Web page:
Captioning Awareness Week #CAPaware16: 14 to 19 November 2016

A banner that reads 'Unlimited is supporting Captioning Awareness Week 14 to 19 November 2016' #CAPaware16
Unlimited putting our name in the frame for Captioning Awareness Week.

Unlimited Trainee, Simon Overington-Hickford, shines a spotlight on Stage Text’s Captioning Awareness Week. 

When Unlimited commissions artists, we ask them to think about making their work as accessible as possible, to reach as many people as possible.

There are a variety of reasons for this:

  1. we commission high quality work, so we want to remove barriers in order for the maximum amount of people to experience it
  2. by making your work more accessible, you could get bigger audiences as more people will be able to attend as an audience member or exhibition visitor
  3. accessibility can open up new avenues of creativity for artists and venues as well

There are many other ways to make both your work, and the way you market it, more accessible to a wider range of audience members (more on that here) but as this week it’s StageText’s Captioning Awareness Week, we thought we’d start with captioning. If you’re new to all this, then captioning videos is a great way to make a positive start to making them more accessible.

Captioning can help you reach the 11 million people in the UK who are deaf, deafened or hard of hearing – that’s 1 in 6 of us. Adding captions to films you’re uploading online is easier then you think and it’s becoming increasingly important for everyone, considering how many of us watch videos on the move (have you ever tried to watch a film without captioning on a busy train!?).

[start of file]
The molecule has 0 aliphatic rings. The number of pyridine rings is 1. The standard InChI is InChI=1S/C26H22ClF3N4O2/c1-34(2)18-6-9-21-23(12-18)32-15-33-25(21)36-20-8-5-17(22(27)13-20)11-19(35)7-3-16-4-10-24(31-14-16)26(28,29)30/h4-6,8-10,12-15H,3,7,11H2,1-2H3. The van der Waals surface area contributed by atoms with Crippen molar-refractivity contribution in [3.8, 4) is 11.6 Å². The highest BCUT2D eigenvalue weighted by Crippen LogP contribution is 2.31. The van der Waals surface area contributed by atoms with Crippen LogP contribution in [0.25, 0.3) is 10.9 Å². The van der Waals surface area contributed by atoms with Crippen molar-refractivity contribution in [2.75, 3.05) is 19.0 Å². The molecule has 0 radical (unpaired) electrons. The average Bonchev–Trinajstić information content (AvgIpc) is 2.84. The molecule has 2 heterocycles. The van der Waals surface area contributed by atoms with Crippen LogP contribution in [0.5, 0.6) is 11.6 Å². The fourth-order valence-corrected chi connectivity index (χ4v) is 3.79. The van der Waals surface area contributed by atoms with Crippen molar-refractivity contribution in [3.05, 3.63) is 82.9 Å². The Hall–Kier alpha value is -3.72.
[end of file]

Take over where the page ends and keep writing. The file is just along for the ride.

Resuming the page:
There are lots of different ways to add captions to your marketing videos, artist interviews  or latest trailer but these pages from Youtube and Stagetext could be a useful first step.

You can watch some of examples of Unlimited’s captioned videos below.

Now think about the performance itself. StageText can provide Theatre captions that are similar to television subtitles and give people who are deaf, deafened or hard of hearing access to live performances. The actors’ words appear on an LED caption unit (or units), placed next to the stage or in the set, at the same time as they are spoken or sung.

Unlike opera surtitles for hearing audiences, captions include additional information such as speaker names, sound effects and offstage noises.

It’s not just traditional theatre performances that you might consider captioning: not being able to fully engage can be frustrating in any cultural setting, as Nina Thomas explains here. If you’re holding a talk or panel discussion, you could consider about hiring a Palantypist to produce live captions. Costs vary but are affordable if you think about access from the very start of your event and budget for it accordingly.

Then give a thought to other ways you can provide access. Unlimited supported artist Jack Dean thought of alternative ways for a wider audience to access his work by providing transcripts for deaf and hard of hearing audiences members (you can read more here).

We think Captioning Awareness Week is a great idea but remember you don’t have to tackle it all in one week. Being aware of captioning could be start of a brilliant journey into better access for all your audiences.

You can find out more about Stage Text’s Caption Awareness week here

 

 

 

 

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